Thursday, September 18, 2008

One Week In, A Retrospective.

Here I am, sitting at the only place I have internet access currently, work. I have been in Korea for only one single week, but I feel that it is necessary to offer this very early retrospective on my life here so far. There have been many things that I have learned, and most of them have had semi-painful/humiliating consequences.

1. When Koreans say something is really spicy, they mean it.

2. Pork Bulgogi is awesome. Imagine a dinner of Pork that you grill yourself at the table and eat in lettuce leafs. You add to this delightful meal by adding grilled garlic cloves, vegitables of some sort, and soy bean paste. It's awesome.

3. Korean School Lunches are ridiculous. I mean it, the first day of work I had crab soup as a side dish. Not only was it fresh crab soup, but it had large pieces of crab in it. There are no green corn dogs here.

4. When ordering Fried Chicken, it is best to take the advice of the owner that what you order is exceptionally spicy. I disregarded said statement and my colon paid for it dearly. On a side note it was absolutely wonderful Fried Chicken.

5. When walking about Seosan, always have a point of reference to where you're going. There are no maps here, but luckily you can walk across the town in under an hour.

6. Koreans are exceptionaly hospitable and polite people. I was going out to go do some shopping, and my Co-Teacher saw me and pulled me into a restaurant to have dinner with her and some other of my coworkers.

7. Do remember not to kick the partion between tables at a restaraunt. It is used to get the attention of the people at the table. Yet, when you do that at a table of single women, they think you're trying to hit on them. I was just being typical clumsy me, but their boyfriends were not as pleased. Typical lecherous American they thought.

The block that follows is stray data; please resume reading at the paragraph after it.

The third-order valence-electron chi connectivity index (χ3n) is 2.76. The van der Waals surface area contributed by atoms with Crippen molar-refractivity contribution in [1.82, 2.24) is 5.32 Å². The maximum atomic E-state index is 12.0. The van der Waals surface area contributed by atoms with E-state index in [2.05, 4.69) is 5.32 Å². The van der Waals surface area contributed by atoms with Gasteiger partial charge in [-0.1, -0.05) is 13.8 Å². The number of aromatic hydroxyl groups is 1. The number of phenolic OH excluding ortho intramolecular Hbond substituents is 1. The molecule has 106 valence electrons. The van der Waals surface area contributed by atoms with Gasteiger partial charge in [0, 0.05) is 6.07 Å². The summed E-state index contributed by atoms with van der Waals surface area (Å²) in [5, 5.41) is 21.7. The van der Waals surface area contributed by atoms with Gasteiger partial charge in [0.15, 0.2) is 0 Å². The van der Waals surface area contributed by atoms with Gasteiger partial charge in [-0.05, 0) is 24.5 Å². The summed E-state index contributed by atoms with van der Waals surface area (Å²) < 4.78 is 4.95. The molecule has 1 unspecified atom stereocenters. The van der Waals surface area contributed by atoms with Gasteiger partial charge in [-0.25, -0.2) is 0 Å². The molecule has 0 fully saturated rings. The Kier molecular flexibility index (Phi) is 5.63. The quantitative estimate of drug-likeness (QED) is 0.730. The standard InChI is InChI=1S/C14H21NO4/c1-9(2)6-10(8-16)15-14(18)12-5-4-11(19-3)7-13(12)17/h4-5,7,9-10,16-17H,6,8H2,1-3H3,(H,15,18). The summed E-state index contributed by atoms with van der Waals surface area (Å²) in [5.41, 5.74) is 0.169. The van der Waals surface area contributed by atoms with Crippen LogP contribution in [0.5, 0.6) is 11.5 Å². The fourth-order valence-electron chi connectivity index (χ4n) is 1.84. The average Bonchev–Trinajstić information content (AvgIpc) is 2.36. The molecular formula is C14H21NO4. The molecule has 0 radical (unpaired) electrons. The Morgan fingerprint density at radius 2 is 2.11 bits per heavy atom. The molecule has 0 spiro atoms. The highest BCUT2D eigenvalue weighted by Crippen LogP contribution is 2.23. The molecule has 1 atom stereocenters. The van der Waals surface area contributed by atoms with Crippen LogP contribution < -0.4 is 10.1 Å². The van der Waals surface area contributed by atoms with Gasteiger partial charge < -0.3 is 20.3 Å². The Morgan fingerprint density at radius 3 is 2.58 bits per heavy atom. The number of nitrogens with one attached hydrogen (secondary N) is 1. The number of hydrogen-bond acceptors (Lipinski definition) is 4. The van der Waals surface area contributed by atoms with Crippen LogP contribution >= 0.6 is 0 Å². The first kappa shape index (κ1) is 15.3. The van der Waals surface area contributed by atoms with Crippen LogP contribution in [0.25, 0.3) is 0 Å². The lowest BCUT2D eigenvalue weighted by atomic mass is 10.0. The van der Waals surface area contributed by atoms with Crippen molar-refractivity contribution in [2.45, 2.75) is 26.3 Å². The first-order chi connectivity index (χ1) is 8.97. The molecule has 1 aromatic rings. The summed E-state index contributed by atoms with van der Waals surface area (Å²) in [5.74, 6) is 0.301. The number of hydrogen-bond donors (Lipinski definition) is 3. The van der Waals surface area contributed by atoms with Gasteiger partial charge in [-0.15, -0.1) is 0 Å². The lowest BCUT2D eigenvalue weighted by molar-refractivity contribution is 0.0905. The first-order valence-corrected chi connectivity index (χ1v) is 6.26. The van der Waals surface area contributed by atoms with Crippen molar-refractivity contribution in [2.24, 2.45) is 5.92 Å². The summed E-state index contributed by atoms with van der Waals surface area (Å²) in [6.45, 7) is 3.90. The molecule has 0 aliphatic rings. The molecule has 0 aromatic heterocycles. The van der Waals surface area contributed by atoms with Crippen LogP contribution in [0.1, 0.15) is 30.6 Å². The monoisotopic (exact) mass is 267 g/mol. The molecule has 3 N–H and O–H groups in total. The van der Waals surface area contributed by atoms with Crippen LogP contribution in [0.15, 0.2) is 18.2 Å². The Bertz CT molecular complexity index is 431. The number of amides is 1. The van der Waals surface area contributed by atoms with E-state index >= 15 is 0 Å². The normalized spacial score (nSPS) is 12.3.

8. Do not, I repeat do not go into a barbershop with two poles outside it. You will get your haircut, but you can also get FAR FAR more then that. Hello legalized prostitution.

9. Soju does horrible things to people. It made me goto a Nori-Bang. That's right I did Karaoke. Ohh god I can't sing but when one has drank much soju, it doesn't really matter. Not only did I goto the Nori-Bang but this is the list of the songs I sang with my Co-Teacher. My Heart Will Go on, Desperado, and Yesterday. They had a very limited selection of English music, and I think don't think that Rise Against or Korn would have gone over too well with my fellow teachers and my principals.

10. Soju tastes like watered down vodka. However, that does not stop the Koreans from doing shots of it wholesale.

11. On the note of drinking, I've done more shots of Soju in the past two days then I have done shots of anything in the past two years. Yikes!!!!! Thankfully I have a much higher tolerance to Alcohol then most the Korean's that I have met.

12. I have never been mobbed by students before, but I have been mobbed twice today by my Korean students. They are very happy that I am here.

13. I promise to get pictures up soon, I just have to get internet access at my apartment.

14. Walking around naked in your new apartment is fine, however forgetting to close your blinds scares old Korean ladies who happen to be looking in your general direction. Mental note keep blinds closed when changing.

15. Foreigners are rare in Seosan. I get looks of amazement every day as I come walking by. in fact several people want to stop and talk to me. I hope that I can live up to their expectations of what a foreigner is supposed to be, and not what most foreigners end up being.

16. When someone is pouring your drink, or you are asking for something/recieveing something do so with both hands. It is good manners in Korea to receive things with both hands.

17. All these reflections and musings can be completely changed in the following months. In short though, just remember when Koreans warn you about something being severely spicy, please listen. Your Colon and intestines will thank you.


Jason B. said...

Will, sounds awesome, and a little embarrassing. Make sure all curious Korean's you meet know who the Buckeyes are!

Dad said...

Sorry I guess I should have told you when they say hot they mean it. I'm can't wait to see a picture of your students, a suggestion would be a nice group pic of them spelling O H I O. Go Bucks.